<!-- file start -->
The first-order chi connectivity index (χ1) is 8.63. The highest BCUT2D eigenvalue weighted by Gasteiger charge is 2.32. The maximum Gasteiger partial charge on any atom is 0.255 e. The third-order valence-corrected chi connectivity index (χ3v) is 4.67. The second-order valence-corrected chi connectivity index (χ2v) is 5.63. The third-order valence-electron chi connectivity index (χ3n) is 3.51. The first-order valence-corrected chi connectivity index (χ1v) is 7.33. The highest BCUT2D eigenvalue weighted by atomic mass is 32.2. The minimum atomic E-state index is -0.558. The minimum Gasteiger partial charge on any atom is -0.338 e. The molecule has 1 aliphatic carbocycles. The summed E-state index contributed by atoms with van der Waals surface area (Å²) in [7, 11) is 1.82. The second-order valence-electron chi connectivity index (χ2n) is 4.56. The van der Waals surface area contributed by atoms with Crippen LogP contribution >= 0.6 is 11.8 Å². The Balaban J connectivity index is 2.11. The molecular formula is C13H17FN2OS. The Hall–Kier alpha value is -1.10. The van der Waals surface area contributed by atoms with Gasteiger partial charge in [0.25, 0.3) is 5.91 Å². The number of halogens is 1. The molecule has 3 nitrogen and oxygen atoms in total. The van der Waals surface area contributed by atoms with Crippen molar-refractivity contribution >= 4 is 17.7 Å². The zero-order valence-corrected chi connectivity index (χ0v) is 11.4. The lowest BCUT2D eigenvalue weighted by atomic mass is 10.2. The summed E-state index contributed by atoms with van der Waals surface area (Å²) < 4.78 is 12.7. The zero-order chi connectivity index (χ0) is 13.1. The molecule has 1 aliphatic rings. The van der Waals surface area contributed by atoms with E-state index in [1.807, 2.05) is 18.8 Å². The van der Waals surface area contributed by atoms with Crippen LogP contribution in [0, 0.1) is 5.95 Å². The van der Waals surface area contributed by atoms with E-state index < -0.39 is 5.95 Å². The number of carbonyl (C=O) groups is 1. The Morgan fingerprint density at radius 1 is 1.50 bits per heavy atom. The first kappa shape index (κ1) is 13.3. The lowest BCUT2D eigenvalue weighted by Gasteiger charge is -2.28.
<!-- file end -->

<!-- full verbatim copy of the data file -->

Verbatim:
The first-order chi connectivity index (χ1) is 8.63. The highest BCUT2D eigenvalue weighted by Gasteiger charge is 2.32. The maximum Gasteiger partial charge on any atom is 0.255 e. The third-order valence-corrected chi connectivity index (χ3v) is 4.67. The second-order valence-corrected chi connectivity index (χ2v) is 5.63. The third-order valence-electron chi connectivity index (χ3n) is 3.51. The first-order valence-corrected chi connectivity index (χ1v) is 7.33. The highest BCUT2D eigenvalue weighted by atomic mass is 32.2. The minimum atomic E-state index is -0.558. The minimum Gasteiger partial charge on any atom is -0.338 e. The molecule has 1 aliphatic carbocycles. The summed E-state index contributed by atoms with van der Waals surface area (Å²) in [7, 11) is 1.82. The second-order valence-electron chi connectivity index (χ2n) is 4.56. The van der Waals surface area contributed by atoms with Crippen LogP contribution >= 0.6 is 11.8 Å². The Balaban J connectivity index is 2.11. The molecular formula is C13H17FN2OS. The Hall–Kier alpha value is -1.10. The van der Waals surface area contributed by atoms with Gasteiger partial charge in [0.25, 0.3) is 5.91 Å². The number of halogens is 1. The molecule has 3 nitrogen and oxygen atoms in total. The van der Waals surface area contributed by atoms with Crippen molar-refractivity contribution >= 4 is 17.7 Å². The zero-order valence-corrected chi connectivity index (χ0v) is 11.4. The lowest BCUT2D eigenvalue weighted by atomic mass is 10.2. The summed E-state index contributed by atoms with van der Waals surface area (Å²) < 4.78 is 12.7. The zero-order chi connectivity index (χ0) is 13.1. The molecule has 1 aliphatic rings. The van der Waals surface area contributed by atoms with E-state index in [1.807, 2.05) is 18.8 Å². The van der Waals surface area contributed by atoms with Crippen LogP contribution in [0, 0.1) is 5.95 Å². The van der Waals surface area contributed by atoms with E-state index < -0.39 is 5.95 Å². The number of carbonyl (C=O) groups is 1. The Morgan fingerprint density at radius 1 is 1.50 bits per heavy atom. The first kappa shape index (κ1) is 13.3. The lowest BCUT2D eigenvalue weighted by Gasteiger charge is -2.28.